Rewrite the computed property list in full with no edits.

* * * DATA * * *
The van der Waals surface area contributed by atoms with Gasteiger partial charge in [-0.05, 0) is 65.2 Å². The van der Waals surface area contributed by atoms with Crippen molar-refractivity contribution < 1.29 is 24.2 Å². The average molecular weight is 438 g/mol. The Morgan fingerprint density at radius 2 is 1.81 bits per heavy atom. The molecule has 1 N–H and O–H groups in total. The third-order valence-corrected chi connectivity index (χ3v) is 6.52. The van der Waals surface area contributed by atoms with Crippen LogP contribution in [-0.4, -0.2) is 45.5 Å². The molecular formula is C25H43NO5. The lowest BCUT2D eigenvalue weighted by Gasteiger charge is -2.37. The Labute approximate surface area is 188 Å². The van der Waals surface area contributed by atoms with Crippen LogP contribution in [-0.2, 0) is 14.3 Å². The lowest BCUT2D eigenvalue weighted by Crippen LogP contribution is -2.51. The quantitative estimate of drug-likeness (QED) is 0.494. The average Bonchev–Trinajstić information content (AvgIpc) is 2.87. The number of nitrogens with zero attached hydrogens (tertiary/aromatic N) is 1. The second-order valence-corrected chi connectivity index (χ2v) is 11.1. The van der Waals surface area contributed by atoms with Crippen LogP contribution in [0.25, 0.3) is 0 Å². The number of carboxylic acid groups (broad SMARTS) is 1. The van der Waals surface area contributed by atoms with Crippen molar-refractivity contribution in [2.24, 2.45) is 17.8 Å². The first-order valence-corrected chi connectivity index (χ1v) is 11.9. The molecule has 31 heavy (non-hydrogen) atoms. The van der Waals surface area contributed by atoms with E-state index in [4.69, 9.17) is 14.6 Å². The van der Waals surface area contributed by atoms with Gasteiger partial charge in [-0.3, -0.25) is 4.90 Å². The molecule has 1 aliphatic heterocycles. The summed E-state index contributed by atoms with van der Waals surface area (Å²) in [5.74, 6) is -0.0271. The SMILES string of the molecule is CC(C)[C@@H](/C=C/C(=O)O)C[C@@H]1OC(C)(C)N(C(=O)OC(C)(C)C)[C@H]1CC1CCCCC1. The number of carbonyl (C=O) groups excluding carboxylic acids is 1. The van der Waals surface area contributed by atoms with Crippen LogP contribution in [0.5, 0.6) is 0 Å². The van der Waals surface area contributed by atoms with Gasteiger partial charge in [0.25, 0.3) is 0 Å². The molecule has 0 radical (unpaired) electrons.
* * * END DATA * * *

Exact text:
The van der Waals surface area contributed by atoms with Gasteiger partial charge in [-0.05, 0) is 65.2 Å². The van der Waals surface area contributed by atoms with Crippen molar-refractivity contribution < 1.29 is 24.2 Å². The average molecular weight is 438 g/mol. The Morgan fingerprint density at radius 2 is 1.81 bits per heavy atom. The molecule has 1 N–H and O–H groups in total. The third-order valence-corrected chi connectivity index (χ3v) is 6.52. The van der Waals surface area contributed by atoms with Crippen LogP contribution in [-0.4, -0.2) is 45.5 Å². The molecular formula is C25H43NO5. The lowest BCUT2D eigenvalue weighted by Gasteiger charge is -2.37. The Labute approximate surface area is 188 Å². The van der Waals surface area contributed by atoms with Crippen LogP contribution in [-0.2, 0) is 14.3 Å². The lowest BCUT2D eigenvalue weighted by Crippen LogP contribution is -2.51. The quantitative estimate of drug-likeness (QED) is 0.494. The average Bonchev–Trinajstić information content (AvgIpc) is 2.87. The number of nitrogens with zero attached hydrogens (tertiary/aromatic N) is 1. The second-order valence-corrected chi connectivity index (χ2v) is 11.1. The van der Waals surface area contributed by atoms with Crippen LogP contribution in [0.25, 0.3) is 0 Å². The number of carboxylic acid groups (broad SMARTS) is 1. The van der Waals surface area contributed by atoms with Crippen molar-refractivity contribution in [2.24, 2.45) is 17.8 Å². The first-order valence-corrected chi connectivity index (χ1v) is 11.9. The molecule has 31 heavy (non-hydrogen) atoms. The van der Waals surface area contributed by atoms with E-state index in [4.69, 9.17) is 14.6 Å². The van der Waals surface area contributed by atoms with Gasteiger partial charge in [-0.3, -0.25) is 4.90 Å². The molecule has 1 aliphatic heterocycles. The summed E-state index contributed by atoms with van der Waals surface area (Å²) in [5.74, 6) is -0.0271. The SMILES string of the molecule is CC(C)[C@@H](/C=C/C(=O)O)C[C@@H]1OC(C)(C)N(C(=O)OC(C)(C)C)[C@H]1CC1CCCCC1. The number of carbonyl (C=O) groups excluding carboxylic acids is 1. The van der Waals surface area contributed by atoms with Crippen LogP contribution in [0.5, 0.6) is 0 Å². The van der Waals surface area contributed by atoms with Gasteiger partial charge in [0.25, 0.3) is 0 Å². The molecule has 0 radical (unpaired) electrons.